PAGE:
October 10, 2016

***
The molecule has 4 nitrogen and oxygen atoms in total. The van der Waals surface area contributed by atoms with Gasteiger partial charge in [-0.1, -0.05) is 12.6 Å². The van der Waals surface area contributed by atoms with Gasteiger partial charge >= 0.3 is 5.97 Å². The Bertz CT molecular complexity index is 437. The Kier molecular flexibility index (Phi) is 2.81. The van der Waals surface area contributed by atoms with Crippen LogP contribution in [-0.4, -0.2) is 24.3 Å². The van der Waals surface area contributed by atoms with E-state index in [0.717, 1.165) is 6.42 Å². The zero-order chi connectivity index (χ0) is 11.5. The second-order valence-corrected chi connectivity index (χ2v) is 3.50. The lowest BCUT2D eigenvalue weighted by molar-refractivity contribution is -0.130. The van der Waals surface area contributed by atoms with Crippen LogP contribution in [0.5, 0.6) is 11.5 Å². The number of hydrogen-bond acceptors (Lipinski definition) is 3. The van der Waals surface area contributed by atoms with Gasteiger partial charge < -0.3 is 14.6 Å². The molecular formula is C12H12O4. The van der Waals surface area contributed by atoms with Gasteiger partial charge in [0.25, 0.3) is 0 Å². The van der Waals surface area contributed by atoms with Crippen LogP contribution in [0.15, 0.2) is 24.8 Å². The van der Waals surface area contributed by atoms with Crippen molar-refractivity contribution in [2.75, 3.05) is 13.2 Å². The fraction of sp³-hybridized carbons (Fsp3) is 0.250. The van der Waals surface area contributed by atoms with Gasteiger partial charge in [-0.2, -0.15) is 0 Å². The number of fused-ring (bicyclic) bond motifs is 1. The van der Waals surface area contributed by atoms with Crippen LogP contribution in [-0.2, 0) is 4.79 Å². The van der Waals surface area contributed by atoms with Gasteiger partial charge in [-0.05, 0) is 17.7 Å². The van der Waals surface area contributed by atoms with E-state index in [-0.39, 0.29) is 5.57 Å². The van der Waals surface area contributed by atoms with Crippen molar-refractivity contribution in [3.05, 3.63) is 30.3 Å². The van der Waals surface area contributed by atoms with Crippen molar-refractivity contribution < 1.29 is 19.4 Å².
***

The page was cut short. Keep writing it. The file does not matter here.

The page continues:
(Dr. Dan Thomson) Hey, folks welcome to DocTalk we’re going to have a fun show today. We’re going to talk about brucellosis. Brucellosis or bang’s in cattle is something that we’ve eradicated in this country we still calfhood vaccinate, and we still have the potential of that disease popping up if we don’t stay on top of it. We have Dr. Justin Smith who is the Deputy Animal Health Commissioner for the State of Kansas here. It’s going to be a great show. Thanks for joining me.